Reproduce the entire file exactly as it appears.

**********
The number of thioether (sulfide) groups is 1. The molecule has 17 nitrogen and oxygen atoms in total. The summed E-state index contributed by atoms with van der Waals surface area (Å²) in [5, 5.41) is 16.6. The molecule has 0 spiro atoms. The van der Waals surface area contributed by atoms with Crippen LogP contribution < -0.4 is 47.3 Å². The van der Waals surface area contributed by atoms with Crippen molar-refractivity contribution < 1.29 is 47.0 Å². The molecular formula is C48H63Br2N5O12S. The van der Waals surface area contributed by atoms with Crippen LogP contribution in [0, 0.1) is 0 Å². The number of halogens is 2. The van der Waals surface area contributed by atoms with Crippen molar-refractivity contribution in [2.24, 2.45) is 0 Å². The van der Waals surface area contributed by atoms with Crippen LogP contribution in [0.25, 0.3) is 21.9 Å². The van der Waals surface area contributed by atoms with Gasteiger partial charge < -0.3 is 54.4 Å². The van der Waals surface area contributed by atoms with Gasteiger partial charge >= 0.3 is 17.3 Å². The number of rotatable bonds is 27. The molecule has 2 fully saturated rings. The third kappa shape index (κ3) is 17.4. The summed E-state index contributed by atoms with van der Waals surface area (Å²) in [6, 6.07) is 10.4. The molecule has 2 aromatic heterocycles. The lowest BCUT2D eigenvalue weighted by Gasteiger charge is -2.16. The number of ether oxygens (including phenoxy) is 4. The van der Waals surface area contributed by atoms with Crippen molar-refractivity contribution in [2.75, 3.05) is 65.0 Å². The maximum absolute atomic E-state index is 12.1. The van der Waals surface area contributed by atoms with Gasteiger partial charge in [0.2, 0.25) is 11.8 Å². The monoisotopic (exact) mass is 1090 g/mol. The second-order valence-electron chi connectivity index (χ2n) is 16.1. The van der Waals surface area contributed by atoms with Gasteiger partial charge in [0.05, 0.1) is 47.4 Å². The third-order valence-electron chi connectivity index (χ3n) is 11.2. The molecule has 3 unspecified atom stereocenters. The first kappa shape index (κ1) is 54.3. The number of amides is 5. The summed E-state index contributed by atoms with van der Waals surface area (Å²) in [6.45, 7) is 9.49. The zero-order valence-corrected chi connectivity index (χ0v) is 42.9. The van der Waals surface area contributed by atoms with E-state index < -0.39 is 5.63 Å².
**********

The number of thioether (sulfide) groups is 1. The molecule has 17 nitrogen and oxygen atoms in total. The summed E-state index contributed by atoms with van der Waals surface area (Å²) in [5, 5.41) is 16.6. The molecule has 0 spiro atoms. The van der Waals surface area contributed by atoms with Crippen LogP contribution < -0.4 is 47.3 Å². The van der Waals surface area contributed by atoms with Crippen molar-refractivity contribution < 1.29 is 47.0 Å². The molecular formula is C48H63Br2N5O12S. The van der Waals surface area contributed by atoms with Crippen LogP contribution in [0, 0.1) is 0 Å². The number of halogens is 2. The van der Waals surface area contributed by atoms with Crippen molar-refractivity contribution in [2.24, 2.45) is 0 Å². The van der Waals surface area contributed by atoms with Crippen LogP contribution in [0.25, 0.3) is 21.9 Å². The van der Waals surface area contributed by atoms with Gasteiger partial charge < -0.3 is 54.4 Å². The van der Waals surface area contributed by atoms with Gasteiger partial charge >= 0.3 is 17.3 Å². The number of rotatable bonds is 27. The molecule has 2 fully saturated rings. The third kappa shape index (κ3) is 17.4. The summed E-state index contributed by atoms with van der Waals surface area (Å²) in [6, 6.07) is 10.4. The molecule has 2 aromatic heterocycles. The lowest BCUT2D eigenvalue weighted by Gasteiger charge is -2.16. The number of ether oxygens (including phenoxy) is 4. The van der Waals surface area contributed by atoms with Crippen molar-refractivity contribution in [2.75, 3.05) is 65.0 Å². The maximum absolute atomic E-state index is 12.1. The van der Waals surface area contributed by atoms with Gasteiger partial charge in [0.2, 0.25) is 11.8 Å². The monoisotopic (exact) mass is 1090 g/mol. The second-order valence-electron chi connectivity index (χ2n) is 16.1. The van der Waals surface area contributed by atoms with Gasteiger partial charge in [0.05, 0.1) is 47.4 Å². The third-order valence-electron chi connectivity index (χ3n) is 11.2. The molecule has 3 unspecified atom stereocenters. The first kappa shape index (κ1) is 54.3. The number of amides is 5. The summed E-state index contributed by atoms with van der Waals surface area (Å²) in [6.45, 7) is 9.49. The zero-order valence-corrected chi connectivity index (χ0v) is 42.9. The van der Waals surface area contributed by atoms with E-state index < -0.39 is 5.63 Å².